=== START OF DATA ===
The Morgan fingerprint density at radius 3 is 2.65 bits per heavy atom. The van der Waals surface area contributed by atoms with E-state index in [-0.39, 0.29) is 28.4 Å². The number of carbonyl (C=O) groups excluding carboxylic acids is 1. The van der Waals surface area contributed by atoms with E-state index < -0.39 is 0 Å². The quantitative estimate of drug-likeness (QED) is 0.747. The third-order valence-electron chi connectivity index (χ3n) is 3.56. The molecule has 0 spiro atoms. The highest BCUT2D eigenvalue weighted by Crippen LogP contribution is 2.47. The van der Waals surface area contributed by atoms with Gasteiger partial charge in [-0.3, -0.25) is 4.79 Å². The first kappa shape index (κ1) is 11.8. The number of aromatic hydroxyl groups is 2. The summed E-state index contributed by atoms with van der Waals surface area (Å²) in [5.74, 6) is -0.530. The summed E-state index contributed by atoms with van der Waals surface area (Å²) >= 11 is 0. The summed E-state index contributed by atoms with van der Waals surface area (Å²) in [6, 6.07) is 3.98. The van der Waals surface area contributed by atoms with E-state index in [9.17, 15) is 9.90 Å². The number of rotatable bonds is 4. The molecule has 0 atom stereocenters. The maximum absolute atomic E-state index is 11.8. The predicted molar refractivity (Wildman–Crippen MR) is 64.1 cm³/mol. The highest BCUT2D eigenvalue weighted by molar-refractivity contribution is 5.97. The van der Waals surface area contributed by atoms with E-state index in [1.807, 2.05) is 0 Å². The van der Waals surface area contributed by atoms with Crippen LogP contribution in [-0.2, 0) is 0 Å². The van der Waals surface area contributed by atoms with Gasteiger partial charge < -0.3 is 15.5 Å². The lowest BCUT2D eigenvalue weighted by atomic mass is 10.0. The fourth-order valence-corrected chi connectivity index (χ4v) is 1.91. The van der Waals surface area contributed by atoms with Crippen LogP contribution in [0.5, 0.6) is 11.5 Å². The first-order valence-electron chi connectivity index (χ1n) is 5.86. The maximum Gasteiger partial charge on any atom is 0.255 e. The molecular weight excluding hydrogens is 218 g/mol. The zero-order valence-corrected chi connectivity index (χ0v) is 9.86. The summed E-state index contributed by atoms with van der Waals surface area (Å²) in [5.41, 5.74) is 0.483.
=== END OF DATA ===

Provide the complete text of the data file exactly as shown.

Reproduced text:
The Morgan fingerprint density at radius 3 is 2.65 bits per heavy atom. The van der Waals surface area contributed by atoms with E-state index in [-0.39, 0.29) is 28.4 Å². The number of carbonyl (C=O) groups excluding carboxylic acids is 1. The van der Waals surface area contributed by atoms with E-state index < -0.39 is 0 Å². The quantitative estimate of drug-likeness (QED) is 0.747. The third-order valence-electron chi connectivity index (χ3n) is 3.56. The molecule has 0 spiro atoms. The highest BCUT2D eigenvalue weighted by Crippen LogP contribution is 2.47. The van der Waals surface area contributed by atoms with Gasteiger partial charge in [-0.3, -0.25) is 4.79 Å². The first kappa shape index (κ1) is 11.8. The number of aromatic hydroxyl groups is 2. The summed E-state index contributed by atoms with van der Waals surface area (Å²) in [5.74, 6) is -0.530. The summed E-state index contributed by atoms with van der Waals surface area (Å²) >= 11 is 0. The summed E-state index contributed by atoms with van der Waals surface area (Å²) in [6, 6.07) is 3.98. The van der Waals surface area contributed by atoms with E-state index in [9.17, 15) is 9.90 Å². The number of rotatable bonds is 4. The molecule has 0 atom stereocenters. The maximum absolute atomic E-state index is 11.8. The predicted molar refractivity (Wildman–Crippen MR) is 64.1 cm³/mol. The highest BCUT2D eigenvalue weighted by molar-refractivity contribution is 5.97. The van der Waals surface area contributed by atoms with E-state index in [1.807, 2.05) is 0 Å². The van der Waals surface area contributed by atoms with Crippen LogP contribution in [-0.2, 0) is 0 Å². The van der Waals surface area contributed by atoms with Gasteiger partial charge < -0.3 is 15.5 Å². The lowest BCUT2D eigenvalue weighted by atomic mass is 10.0. The fourth-order valence-corrected chi connectivity index (χ4v) is 1.91. The van der Waals surface area contributed by atoms with Crippen LogP contribution in [0.5, 0.6) is 11.5 Å². The first-order valence-electron chi connectivity index (χ1n) is 5.86. The maximum Gasteiger partial charge on any atom is 0.255 e. The molecular weight excluding hydrogens is 218 g/mol. The zero-order valence-corrected chi connectivity index (χ0v) is 9.86. The summed E-state index contributed by atoms with van der Waals surface area (Å²) in [5.41, 5.74) is 0.483.